Are you getting enough calcium?

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Find out with the International Osteoporosis Foundation (IOF) online Calcium Calculator, now available in Spanish

IOF has launched a new Spanish-language online calcium calculator. The new calculator enhances IOF’s popular English-language [link 665]calcium calculator [/link]which was launched in October 2006 as part of an extensive new nutrition section, available thanks to non-restricted support from TETRA PAK.

The IOF calcium calculator is one of the few calculators that measures calcium intake over a week rather than for one particular day – thereby giving a better representation of average daily intake.

“Numerous clinical studies have shown the importance of a healthy diet with adequate calcium and vitamin D intake,” said Dr José Zanchetta, IOF Board member and Representative for Latin America. “Children, postmenopausal women and the elderly in particular require higher amounts of calcium for optimal bone health.”

“Most people don’t get enough calcium in their diets,” explained IOF CEO Daniel Navid. “We hope that the new Spanish-language calcium calculator will help raise awareness of personal calcium intake in Spanish-speaking countries.”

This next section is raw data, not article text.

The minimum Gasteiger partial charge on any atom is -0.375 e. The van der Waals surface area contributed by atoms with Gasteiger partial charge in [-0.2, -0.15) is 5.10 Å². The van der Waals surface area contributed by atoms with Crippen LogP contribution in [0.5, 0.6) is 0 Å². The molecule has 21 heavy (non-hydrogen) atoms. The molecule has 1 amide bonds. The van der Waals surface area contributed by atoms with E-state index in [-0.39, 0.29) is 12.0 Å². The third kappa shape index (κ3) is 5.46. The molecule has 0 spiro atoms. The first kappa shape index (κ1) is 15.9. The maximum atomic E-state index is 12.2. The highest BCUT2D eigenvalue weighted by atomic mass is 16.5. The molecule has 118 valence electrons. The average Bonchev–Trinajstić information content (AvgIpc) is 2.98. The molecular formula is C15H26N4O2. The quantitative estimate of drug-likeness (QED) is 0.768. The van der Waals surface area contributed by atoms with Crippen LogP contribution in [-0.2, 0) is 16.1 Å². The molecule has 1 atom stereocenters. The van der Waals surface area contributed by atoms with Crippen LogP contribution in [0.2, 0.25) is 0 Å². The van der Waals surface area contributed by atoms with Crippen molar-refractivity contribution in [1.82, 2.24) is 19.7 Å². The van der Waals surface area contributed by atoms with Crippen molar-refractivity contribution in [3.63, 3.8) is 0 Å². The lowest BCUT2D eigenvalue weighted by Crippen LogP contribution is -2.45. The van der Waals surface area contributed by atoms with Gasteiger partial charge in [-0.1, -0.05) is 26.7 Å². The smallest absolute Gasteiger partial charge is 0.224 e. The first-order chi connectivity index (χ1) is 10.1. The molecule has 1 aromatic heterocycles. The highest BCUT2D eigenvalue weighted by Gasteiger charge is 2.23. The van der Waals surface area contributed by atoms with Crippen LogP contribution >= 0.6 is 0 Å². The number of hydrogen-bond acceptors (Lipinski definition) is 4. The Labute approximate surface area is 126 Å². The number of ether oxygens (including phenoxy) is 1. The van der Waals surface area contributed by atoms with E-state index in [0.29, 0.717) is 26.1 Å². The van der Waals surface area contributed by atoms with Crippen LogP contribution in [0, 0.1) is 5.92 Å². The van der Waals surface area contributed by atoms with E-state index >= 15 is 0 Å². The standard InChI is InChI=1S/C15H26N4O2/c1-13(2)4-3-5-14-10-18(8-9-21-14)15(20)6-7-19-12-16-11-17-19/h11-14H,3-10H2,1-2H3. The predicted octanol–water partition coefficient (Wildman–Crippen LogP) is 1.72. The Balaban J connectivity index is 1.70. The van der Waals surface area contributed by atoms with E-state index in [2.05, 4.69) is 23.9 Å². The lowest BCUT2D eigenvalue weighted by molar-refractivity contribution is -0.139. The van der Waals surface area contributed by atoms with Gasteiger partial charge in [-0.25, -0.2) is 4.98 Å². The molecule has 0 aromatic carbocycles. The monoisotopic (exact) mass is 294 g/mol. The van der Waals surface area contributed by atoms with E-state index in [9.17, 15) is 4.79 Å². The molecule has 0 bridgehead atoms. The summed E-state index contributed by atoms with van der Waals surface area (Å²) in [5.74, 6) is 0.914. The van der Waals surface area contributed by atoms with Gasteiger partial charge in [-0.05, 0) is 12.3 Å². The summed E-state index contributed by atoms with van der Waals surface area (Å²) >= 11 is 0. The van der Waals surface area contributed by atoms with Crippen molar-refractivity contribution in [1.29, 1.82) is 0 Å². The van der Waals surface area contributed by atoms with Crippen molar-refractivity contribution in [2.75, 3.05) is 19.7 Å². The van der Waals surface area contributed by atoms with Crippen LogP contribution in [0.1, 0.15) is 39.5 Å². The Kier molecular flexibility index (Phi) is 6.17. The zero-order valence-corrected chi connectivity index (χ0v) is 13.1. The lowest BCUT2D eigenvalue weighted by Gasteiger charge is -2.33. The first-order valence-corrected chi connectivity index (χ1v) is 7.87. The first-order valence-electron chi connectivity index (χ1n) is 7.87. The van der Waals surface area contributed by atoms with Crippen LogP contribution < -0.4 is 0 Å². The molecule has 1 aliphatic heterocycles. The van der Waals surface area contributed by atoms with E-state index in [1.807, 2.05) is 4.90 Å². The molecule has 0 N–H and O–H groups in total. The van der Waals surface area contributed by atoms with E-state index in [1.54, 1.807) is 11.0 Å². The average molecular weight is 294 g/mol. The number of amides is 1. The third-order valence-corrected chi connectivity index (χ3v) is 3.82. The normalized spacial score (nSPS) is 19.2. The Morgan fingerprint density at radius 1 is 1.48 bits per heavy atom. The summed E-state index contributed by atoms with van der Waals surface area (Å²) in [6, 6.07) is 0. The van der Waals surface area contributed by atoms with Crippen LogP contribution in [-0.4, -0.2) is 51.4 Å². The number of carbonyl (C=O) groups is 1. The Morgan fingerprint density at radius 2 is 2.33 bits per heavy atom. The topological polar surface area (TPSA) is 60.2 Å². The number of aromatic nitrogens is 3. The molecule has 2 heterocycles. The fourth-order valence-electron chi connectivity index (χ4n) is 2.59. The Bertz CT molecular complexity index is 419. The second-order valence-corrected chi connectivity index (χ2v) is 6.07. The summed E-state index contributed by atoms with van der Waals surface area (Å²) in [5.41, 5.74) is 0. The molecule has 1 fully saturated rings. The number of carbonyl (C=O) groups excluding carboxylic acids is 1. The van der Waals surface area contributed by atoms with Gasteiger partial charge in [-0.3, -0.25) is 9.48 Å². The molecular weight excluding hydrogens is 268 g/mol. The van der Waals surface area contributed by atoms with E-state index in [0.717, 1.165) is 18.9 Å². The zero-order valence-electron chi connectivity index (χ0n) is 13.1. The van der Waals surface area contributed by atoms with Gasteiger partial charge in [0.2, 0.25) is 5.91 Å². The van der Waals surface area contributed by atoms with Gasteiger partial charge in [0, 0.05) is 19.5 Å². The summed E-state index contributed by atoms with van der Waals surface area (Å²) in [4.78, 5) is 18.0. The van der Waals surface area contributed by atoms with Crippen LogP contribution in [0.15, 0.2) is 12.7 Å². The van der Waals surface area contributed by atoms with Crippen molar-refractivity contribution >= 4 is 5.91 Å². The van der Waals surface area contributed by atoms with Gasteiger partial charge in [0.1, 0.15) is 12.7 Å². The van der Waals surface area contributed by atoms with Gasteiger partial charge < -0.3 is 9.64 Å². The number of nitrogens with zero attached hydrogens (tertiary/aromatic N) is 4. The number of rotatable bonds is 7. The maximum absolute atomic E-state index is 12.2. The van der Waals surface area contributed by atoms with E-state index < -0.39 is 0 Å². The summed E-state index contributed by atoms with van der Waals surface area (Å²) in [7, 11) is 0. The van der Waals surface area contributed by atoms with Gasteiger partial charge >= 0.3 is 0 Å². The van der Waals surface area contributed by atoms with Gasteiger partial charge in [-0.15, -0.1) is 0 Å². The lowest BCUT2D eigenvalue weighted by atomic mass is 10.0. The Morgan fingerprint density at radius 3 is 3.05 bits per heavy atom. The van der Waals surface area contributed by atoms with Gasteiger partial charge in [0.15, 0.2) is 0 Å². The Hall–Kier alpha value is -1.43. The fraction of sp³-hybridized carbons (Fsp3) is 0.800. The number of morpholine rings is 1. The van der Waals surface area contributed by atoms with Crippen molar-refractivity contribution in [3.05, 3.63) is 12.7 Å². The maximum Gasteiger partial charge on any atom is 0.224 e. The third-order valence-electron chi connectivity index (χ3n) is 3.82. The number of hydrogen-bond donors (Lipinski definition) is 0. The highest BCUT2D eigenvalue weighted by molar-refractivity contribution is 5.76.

How much calcium is recommended? Although each country has its own official recommendations, the FAO/WHO recommends the following daily allowance of calcium:

• Infants and Children to 9 years of age: from 300 to 700 mg per day depending
on age;
• Adolescents: 10-18 years 1300 mg per day;
• Women: 19 years to menopause 1000 mg per day;
• Postmenopausal women: 1300 mg per day;
• Men up to age 65, 1000 mg;
• Men over age 65, 1300 mg per day.

The 'recommended allowance' refers to the amount of calcium that each age group is advised to consume (with daily intake corresponding to an average intake over a period of time), to ensure that calcium consumed compensates for calcium excreted from the body each day. The calcium allowance figures for children and adolescents also take account of skeletal growth, and those for postmenopausal women and the elderly also take account of lower intestinal calcium absorption efficiency.

Dairy foods such as milk, cheese, and yoghurt are the most readily available sources of calcium in the diet. For example, one 200 ml. glass of milk provides at least one-third of a child’s daily recommended calcium allowance. Other foods, such as certain green vegetables (curley kale, bok choy, broccoli) and whole canned fish such as sardines or pilchards, tofu set with calcium, figs, and certain nuts (almonds, brazil nuts) are also relatively high in calcium. People can also increase their calcium intake through calcium-enriched foods and drinks and, if necessary, through calcium supplements.

Calculate your calcium intake with the [link 665]IOF calcium calculator[/link] and learn more about [link 338]nutrition and bone health [/link]on the IOF website.